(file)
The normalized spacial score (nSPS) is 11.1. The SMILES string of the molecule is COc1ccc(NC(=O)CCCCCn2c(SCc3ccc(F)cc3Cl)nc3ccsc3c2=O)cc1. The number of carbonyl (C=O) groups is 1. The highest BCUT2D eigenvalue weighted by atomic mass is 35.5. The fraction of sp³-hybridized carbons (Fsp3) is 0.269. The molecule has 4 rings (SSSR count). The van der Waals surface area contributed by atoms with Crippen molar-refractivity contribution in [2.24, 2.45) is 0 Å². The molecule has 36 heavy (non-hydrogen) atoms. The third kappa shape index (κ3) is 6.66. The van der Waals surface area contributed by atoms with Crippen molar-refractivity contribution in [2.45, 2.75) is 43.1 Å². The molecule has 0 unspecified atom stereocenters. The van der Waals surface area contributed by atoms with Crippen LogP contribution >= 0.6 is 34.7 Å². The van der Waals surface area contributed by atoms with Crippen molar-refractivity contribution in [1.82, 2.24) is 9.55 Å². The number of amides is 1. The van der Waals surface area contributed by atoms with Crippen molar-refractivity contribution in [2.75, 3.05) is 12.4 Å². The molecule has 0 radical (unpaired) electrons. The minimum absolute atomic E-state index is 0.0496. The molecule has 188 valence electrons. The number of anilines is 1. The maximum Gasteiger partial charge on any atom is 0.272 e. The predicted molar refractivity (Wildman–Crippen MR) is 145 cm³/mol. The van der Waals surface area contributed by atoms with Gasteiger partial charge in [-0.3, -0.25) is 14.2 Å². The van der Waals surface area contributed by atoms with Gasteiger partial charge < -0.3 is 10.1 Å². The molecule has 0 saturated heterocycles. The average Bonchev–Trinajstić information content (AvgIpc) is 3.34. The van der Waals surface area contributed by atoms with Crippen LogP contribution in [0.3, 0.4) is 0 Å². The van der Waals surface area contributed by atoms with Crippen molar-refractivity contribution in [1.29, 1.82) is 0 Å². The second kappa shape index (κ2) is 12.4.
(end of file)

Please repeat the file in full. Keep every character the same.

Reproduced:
The normalized spacial score (nSPS) is 11.1. The SMILES string of the molecule is COc1ccc(NC(=O)CCCCCn2c(SCc3ccc(F)cc3Cl)nc3ccsc3c2=O)cc1. The number of carbonyl (C=O) groups is 1. The highest BCUT2D eigenvalue weighted by atomic mass is 35.5. The fraction of sp³-hybridized carbons (Fsp3) is 0.269. The molecule has 4 rings (SSSR count). The van der Waals surface area contributed by atoms with Crippen molar-refractivity contribution in [2.24, 2.45) is 0 Å². The molecule has 36 heavy (non-hydrogen) atoms. The third kappa shape index (κ3) is 6.66. The van der Waals surface area contributed by atoms with Crippen molar-refractivity contribution in [2.45, 2.75) is 43.1 Å². The molecule has 0 unspecified atom stereocenters. The van der Waals surface area contributed by atoms with Crippen LogP contribution >= 0.6 is 34.7 Å². The van der Waals surface area contributed by atoms with Crippen molar-refractivity contribution in [1.82, 2.24) is 9.55 Å². The number of amides is 1. The van der Waals surface area contributed by atoms with Crippen molar-refractivity contribution in [2.75, 3.05) is 12.4 Å². The molecule has 0 radical (unpaired) electrons. The minimum absolute atomic E-state index is 0.0496. The molecule has 188 valence electrons. The number of anilines is 1. The maximum Gasteiger partial charge on any atom is 0.272 e. The predicted molar refractivity (Wildman–Crippen MR) is 145 cm³/mol. The van der Waals surface area contributed by atoms with Gasteiger partial charge in [-0.3, -0.25) is 14.2 Å². The van der Waals surface area contributed by atoms with Gasteiger partial charge < -0.3 is 10.1 Å². The molecule has 0 saturated heterocycles. The average Bonchev–Trinajstić information content (AvgIpc) is 3.34. The van der Waals surface area contributed by atoms with Crippen LogP contribution in [0.3, 0.4) is 0 Å². The van der Waals surface area contributed by atoms with Crippen molar-refractivity contribution in [1.29, 1.82) is 0 Å². The second kappa shape index (κ2) is 12.4.